How Level vs. Non-Level Axle Groups Affects Weighing Accuracy

How Level vs. Non-Level Axle Groups Affects Weighing Accuracy

Intercomp Company (United States) - Commercial vehicle operators can use portable wheel/axle scales at most locations to determine axle, axle group and gross vehicle weight (GVW). The potential for inaccurate readings increases when axles within an axle group are not level during weighing. To mitigate these effects, Intercomp recommends placing scales under each wheel of axles within 10 feet (3 m) of one another.

Portable wheel/axle scales allow transport operators to cost effectively monitor vehicle weights almost anywhere. Using the correct number of scale pads (wheel weighers) - all axles in an axle group weighed on a level plane - each of Intercomp’s portable truck scales are accurate within 1% of applied load.
During testing of various scale models, an FHWA Class 9 five-axle truck was used to compare variation when utilizing one and two pair of portable wheel/axle scales. The truck had a GVW of 64,860 lb (29,420 kg) - measured by a full-length, certified in-ground scale.

On a level paved surface the same truck was weighed using two 3-inch (76 mm) tall NTEP-Certified PT300™ scale pads. The result was a GVW variance of 5.7% and 5.3% from the in-ground truck scale during two separate weighings. In addition, a single pair of 1.5 inches (38 mm) tall NTEP-Certified LP600™ pads produced a 3.8% GVW variance.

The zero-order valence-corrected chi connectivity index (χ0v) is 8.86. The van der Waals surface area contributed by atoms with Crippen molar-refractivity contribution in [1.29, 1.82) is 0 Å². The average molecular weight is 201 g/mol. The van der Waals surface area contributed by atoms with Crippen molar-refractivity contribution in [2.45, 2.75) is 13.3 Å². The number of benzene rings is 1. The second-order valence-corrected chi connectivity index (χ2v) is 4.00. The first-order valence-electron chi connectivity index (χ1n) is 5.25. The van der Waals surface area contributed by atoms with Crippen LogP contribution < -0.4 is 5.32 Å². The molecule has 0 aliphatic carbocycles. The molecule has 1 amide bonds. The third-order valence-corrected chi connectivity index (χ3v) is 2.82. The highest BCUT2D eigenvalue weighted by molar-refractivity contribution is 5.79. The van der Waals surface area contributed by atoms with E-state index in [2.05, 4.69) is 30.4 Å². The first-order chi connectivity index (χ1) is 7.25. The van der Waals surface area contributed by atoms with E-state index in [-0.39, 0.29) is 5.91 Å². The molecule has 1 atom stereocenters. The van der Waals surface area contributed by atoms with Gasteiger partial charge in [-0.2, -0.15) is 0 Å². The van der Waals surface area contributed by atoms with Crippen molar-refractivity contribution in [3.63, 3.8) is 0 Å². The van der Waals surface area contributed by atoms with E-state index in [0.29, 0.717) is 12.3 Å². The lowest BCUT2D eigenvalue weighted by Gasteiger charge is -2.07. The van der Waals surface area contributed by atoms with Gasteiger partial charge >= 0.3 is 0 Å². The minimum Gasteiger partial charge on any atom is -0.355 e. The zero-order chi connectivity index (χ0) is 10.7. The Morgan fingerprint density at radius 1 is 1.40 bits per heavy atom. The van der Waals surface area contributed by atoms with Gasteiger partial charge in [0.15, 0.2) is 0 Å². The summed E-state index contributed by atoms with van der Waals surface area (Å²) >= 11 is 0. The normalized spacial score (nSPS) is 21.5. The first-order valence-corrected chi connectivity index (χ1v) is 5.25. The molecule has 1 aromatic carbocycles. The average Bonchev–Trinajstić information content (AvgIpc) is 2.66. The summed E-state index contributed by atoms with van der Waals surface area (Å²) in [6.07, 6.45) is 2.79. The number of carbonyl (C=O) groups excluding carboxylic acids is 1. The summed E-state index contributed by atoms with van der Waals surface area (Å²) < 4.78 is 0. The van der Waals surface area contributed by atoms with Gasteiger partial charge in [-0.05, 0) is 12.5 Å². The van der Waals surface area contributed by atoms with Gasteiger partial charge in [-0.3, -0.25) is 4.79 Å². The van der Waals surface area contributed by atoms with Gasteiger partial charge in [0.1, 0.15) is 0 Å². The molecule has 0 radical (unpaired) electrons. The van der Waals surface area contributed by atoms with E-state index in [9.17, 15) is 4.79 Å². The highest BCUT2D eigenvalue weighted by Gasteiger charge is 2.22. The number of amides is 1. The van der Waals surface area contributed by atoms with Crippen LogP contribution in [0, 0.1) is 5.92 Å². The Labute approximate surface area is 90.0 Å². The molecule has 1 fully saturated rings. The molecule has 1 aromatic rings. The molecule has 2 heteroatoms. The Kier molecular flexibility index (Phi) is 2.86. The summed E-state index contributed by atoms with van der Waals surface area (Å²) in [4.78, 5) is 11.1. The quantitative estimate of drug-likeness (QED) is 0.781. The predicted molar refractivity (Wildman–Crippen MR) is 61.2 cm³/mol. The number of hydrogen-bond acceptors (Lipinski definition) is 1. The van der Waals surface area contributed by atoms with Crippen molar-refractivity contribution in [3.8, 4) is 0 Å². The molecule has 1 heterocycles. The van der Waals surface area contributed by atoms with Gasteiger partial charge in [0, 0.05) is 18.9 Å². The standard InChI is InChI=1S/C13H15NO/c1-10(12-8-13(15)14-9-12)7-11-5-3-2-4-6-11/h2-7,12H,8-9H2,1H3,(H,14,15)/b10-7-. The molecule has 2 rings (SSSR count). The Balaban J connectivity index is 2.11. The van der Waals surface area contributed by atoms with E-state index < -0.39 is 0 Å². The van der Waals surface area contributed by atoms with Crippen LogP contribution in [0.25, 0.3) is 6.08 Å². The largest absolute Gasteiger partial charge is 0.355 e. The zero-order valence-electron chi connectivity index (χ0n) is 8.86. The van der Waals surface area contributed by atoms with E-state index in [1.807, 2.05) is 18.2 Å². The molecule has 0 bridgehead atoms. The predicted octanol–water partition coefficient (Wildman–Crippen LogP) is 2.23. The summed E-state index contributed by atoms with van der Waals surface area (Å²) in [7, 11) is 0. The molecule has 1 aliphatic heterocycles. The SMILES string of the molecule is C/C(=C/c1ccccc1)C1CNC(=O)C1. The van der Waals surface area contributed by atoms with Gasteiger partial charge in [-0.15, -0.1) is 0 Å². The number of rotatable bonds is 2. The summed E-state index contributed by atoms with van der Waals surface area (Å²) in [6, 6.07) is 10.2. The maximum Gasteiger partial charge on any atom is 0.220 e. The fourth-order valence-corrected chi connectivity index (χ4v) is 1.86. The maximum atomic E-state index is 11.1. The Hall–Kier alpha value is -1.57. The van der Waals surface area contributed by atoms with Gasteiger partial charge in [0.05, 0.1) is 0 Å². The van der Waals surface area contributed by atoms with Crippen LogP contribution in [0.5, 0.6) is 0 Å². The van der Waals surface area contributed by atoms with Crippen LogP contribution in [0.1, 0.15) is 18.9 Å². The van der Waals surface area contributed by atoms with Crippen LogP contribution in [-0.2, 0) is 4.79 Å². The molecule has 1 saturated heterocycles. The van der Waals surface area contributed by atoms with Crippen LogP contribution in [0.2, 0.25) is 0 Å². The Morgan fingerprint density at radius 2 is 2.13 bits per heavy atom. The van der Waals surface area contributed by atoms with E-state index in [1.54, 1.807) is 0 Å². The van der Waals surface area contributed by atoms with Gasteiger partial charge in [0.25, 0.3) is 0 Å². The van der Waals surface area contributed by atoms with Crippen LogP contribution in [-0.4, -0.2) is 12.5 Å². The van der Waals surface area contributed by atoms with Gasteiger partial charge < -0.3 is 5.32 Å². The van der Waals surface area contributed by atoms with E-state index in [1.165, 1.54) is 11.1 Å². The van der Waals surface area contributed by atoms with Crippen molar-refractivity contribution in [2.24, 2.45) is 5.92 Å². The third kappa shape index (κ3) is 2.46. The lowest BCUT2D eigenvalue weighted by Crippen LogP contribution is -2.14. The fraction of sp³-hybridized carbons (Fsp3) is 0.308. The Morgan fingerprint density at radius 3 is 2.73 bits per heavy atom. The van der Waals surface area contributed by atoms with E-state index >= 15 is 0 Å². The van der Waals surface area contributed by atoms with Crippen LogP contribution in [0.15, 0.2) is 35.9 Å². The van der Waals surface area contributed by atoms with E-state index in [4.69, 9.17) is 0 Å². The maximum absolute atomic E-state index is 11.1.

Using four PT300™ scale pads, enough to support the four wheels in both tandem axle groups, the average deviation among the groups was within the 1% rating when compared to the full-length truck scale. Weighing axle groups with one pair of scale pads displaces downward force that a scale would otherwise register. Similar errors occur when attempting to use pads of different heights, also negating the 1% accuracy rating. 

The errors become significant as gross, axle group and axle weights approach permissible limits. A truck loaded to 80,000 lb (36,000 kg) could be off between 3,200 lb (1,500 kg) and 4,800 lb (2,200 kg), increasing the potential for costly overweight citations and the promotion of unsafe vehicle operation.

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